The photograph collections in Rare Books and Manuscripts offer students a strong historical survey of processes and movements, from daguerreotypes to modern digital prints, as well as selections by some of the most recognized names in the medium. Researchers are less likely to know about the less aesthetic and more purely historical collections, such as those documenting life in central Ohio in the early twentieth century, or the experiences of soldiers and researchers outside of Ohio. On this anniversary of the San Francisco earthquake we call your attention to a collection of photographs taken by individuals living in that city, who responded immediately to the devastation around them.
View Towards Market Street
This collection of well over 100 images was created by DeWitt C. Morrill, brother of Mrs. Frank H. Haskett, former University photographer, and son of Harrison D. Morrill, alumni secretary of OSU, whose 1925 funeral was presided over by President William Oxley Thompson.
Looking Toward Market Street from Howard and Third (to the south)
DeWitt took photographs as he wandered the city immediately after the earthquake, and kept careful notes, which he entitled “Notebook of a Refugee of the San Francisco Earthquake and Fire of April 18th, 1906.” He rounded out his historical collection with post cards and additional photographs from the Pillsbury Picture Company, established earlier that year by Arthur C. Pillsbury (perhaps a friend). While many photographs of the San Francisco Earthquake are available at other institutions, the notes taken by D.C. Morrill, and the identifications on the versos of his photographic prints bring an added value to this collection.
Wholesale District, Corner of Sansome and Pine
“I feel so intensely the delights of shutting oneself up in a little world of one’s own, with pictures and music and everything beautiful,” says Mrs. Clarissa Dalloway, first introduced in Virginia Woolf’s premiere novel, The Voyage Out, published on this day in 1913. Woolf’s revolutionary career as a novelist, essayist, and Modernist thinker began with this novel about young Rachel Vinrace’s journey from Edwardian society to exotic South America, where her freedom of thought and feeling grow the further she gets from home.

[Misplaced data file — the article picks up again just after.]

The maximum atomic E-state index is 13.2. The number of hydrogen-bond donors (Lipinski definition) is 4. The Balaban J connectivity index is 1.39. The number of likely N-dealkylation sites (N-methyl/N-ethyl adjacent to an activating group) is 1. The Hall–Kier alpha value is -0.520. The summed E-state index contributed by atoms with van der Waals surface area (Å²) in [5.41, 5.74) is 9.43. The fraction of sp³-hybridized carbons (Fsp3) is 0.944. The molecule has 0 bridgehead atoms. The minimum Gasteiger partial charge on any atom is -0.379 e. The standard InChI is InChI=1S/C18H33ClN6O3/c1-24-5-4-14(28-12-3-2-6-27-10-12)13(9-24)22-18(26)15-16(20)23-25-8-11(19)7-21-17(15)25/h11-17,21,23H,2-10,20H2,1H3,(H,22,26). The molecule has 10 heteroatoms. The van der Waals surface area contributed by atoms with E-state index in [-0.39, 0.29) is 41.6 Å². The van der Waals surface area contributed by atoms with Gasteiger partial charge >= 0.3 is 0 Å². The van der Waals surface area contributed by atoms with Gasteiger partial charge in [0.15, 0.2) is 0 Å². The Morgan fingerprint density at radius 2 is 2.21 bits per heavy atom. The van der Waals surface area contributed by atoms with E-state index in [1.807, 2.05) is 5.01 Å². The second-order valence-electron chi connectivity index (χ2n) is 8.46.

English novelist and critic Virginia Woolf (1882 – 1941), 1902. (Photo by George C. Beresford/Hulton Archive/Getty Images)
Though Rare Books and Manuscripts does not possess a first edition of this particular work, we do hold copies of many of Woolf’s most popular writings, including several first editions from her and husband Leonard Woolf’s Hogarth Press, a signed copy of Orlando (1928), and a copy of her last novel, Between the Acts (1941), published after her suicide and signed by her husband.
~ Cecelia Bellomy
On this day after the 70th anniversary of the Hiroshima bombing we might turn our thoughts to post World War II Japan, the subject matter of a collection of photographs donated to Rare Books and Manuscripts in 2003 by anthropologist John W. Bennett. His photographs document the period 1948-1951. They were published, along with excerpts from his journals and other textual material, as an online exhibition: “Doing Photography and Social Research in the Allied Occupation of Japan, 1948-1951: A Personal and Professional Memoir” ( http://library.osu.edu/projects/bennett-in-japan/ )
The photographs have been the focus of considerable interest since made available to the public. Most recently they were the subject of an article by Morris Low – “American Photography during the Allied Occupation of Japan: The Work of John W. Bennett,” The History of Photography: An International Quarterly 39 no. 3 (2015): 263-278. This was just published in a special issue of The History of Photography entitled “American Photography in the Asia-Pacific.”
John W. Bennett, “The Rice Ration in Suburban Tokyo”
(from a selection of Urban Images)